Sit on a box, bench or swiss ball. Take a weighted cable machine or resistance band shut into a door. With a soft bend in the elbow and the cable in one hand, open the arms at shoulder height and gentle bring them forward in a hugging motion with an exhale.

Diaphragmatic Breath

With a band around your rib cage, inhale into your belly and let your ribs expand gently pressing into the band. As you inhale, allow the pelvic floor to soften and descend. As you exhale, try to feel the pelvic floor lift gently back to its original position.


With one hand on each hip bone, exhale and lift one bent leg into the air. Feel for the weight shifting through the pelvis and aim to use your core muscles to create stability. Bring the leg down and repeat the other side.

Hip Hinge

The hip hinge is maximal hip bend and minimal knee bend. With soft knees and a straight spine, hinge at the hips and reach your rear end behind you. You should end with your hips behind your knees and a nice flat back. Exhale and return to standing.


Sitting on a box, bench or swiss ball, face a cable machine or resistance band shut into a door. Exhale and pull the cable back, letting the elbow stop just by the rib cage.


Step backwards into a lunge. Keep your ribs stacked over your pelvis. This will result in a slight forward lean. Both legs should bend to 90 degrees. Exhale and return to standing.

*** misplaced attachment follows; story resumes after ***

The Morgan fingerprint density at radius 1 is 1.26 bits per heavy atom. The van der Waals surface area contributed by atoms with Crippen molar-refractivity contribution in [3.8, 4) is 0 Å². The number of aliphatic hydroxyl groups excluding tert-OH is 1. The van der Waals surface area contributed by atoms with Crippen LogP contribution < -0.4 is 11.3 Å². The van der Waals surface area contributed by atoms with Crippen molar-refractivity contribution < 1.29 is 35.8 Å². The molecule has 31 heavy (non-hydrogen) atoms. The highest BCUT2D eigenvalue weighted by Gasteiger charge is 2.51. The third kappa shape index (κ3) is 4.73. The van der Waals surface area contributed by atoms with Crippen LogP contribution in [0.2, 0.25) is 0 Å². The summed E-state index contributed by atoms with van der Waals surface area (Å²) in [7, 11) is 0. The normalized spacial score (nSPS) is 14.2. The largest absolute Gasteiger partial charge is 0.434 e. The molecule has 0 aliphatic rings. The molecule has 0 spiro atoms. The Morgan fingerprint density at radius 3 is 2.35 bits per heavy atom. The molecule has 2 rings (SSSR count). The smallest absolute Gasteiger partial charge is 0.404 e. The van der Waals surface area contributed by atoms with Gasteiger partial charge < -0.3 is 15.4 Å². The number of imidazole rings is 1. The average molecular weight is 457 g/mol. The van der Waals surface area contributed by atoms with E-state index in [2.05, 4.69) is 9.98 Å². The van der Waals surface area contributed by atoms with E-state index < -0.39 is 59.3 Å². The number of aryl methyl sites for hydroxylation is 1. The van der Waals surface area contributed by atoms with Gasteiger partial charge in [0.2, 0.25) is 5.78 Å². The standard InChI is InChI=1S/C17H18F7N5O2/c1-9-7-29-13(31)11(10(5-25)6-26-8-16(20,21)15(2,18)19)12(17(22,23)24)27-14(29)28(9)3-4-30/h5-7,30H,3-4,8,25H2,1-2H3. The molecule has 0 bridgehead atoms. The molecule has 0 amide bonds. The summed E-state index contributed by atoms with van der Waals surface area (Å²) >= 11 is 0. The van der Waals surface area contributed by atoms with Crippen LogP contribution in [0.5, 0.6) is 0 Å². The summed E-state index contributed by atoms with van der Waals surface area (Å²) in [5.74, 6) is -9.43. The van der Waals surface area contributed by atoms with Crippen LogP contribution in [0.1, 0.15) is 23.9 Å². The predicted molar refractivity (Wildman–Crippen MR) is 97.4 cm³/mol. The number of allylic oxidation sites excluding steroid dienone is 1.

Pull Apart

Take a light resistance band with an overhand grip. With mostly straight arms, squeeze your shoulder blades together and pull the band apart. Try to pull with your upper back and keep the chest tall.

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    Sarah Matias

    Why did you become a pre/ postnatal exercise specialist?

    After working in a physical therapy clinic I very quickly became aware of how underserved the pre/
    postnatal community was. Women who were trying to conceive, pregnant, and postpartum were
    seeking out help and guidance in navigating their motherhood journey. The healthcare professionals
    did not have the time or resources to be able to provide them the one-on-one attention they needed.
    Being able to empower women and help support them through their journey is something that I could
    only have dreamed of. The Lotus Method has allowed me to help women not feel alone through this
    challenging time in their lives, and I love being able to continue supporting them!

    What inspires you the most about our clientele of
    badass women?

    Their priority to take care of themselves! Our clients run the world, from stay at home moms to CEO’s
    these women’s schedules are packed! Yet they still prioritize taking the time to invest in themselves.
    Literally running from a meeting straight into an exercise circuit is not uncommon for our mom’s. They
    carve out an hour to focus on their strength, their mental health, and their happiness!

    If you had to listen to one song on repeat for the
    rest of your days – what would it be?

    How can I just choose one! River by Leon Bridges or Ritual Union by Little Dragon.